At the heart of Somerset in the southwest of England is an area called the Somerset Levels and Moors. It has international status as one of the most important wetlands of its type in the world. The whole area was under water until about 4500 BC when peat deposits began to form in salt marsh, fen and raised bog environments.
People have been draining the area since before the Domesday Book. In the Middle Ages, the monasteries of Glastonbury, Athelney and Muchelney were responsible for much of the drainage.
The Levels is extremely rich in wildlife and wild flowers. It is one of the finest remaining lowland wetlands left in Britain, and is also internationally important for migrating birds. The Somerset Levels and Moors includes 32 Sites of Special Scientific Interest, of which 12 are Special Protection Areas.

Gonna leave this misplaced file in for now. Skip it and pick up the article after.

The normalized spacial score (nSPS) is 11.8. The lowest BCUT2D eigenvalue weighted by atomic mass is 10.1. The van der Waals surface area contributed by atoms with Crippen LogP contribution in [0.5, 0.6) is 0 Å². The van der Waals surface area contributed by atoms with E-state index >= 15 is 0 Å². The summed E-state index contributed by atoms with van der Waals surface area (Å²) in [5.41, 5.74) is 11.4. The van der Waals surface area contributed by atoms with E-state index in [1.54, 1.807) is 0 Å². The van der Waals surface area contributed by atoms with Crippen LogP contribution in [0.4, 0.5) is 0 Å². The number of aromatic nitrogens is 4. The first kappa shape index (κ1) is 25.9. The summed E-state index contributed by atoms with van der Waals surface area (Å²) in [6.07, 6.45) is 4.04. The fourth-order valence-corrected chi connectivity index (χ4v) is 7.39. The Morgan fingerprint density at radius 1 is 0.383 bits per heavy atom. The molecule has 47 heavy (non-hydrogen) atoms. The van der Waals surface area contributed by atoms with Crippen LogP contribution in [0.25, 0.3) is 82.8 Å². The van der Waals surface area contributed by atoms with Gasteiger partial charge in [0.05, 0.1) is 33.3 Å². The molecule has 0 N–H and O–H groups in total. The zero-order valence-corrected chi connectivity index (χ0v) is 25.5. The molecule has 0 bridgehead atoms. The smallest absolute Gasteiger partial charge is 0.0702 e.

This is also one of the best places in the UK to witness the amazing spectacle of thousands, sometimes hundreds of thousands of starlings as they fly, forming sweeping cloud-like shapes overhead before plunging down to roost in the reed beds.
These starling ‘murmurations’ are a true wonder of the natural world. The starlings leave the marshes during the day and go off to feed, some up to 20 miles away. They return in the afternoon and the murmurations can start an hour or so before sunset. Winter is the time to see these spectacular murmurations!
To find out exactly where the starlings are gathering on the Somerset Levels and Moors currently, ring the Avalon Marshes Starling Hotline on 07866 554 142 and listen to the answer message.
Our 4 star cottage, Beanacre Barn, is the ideal base from which to explore the fascinating Somerset Levels. Check out availability and prices here now.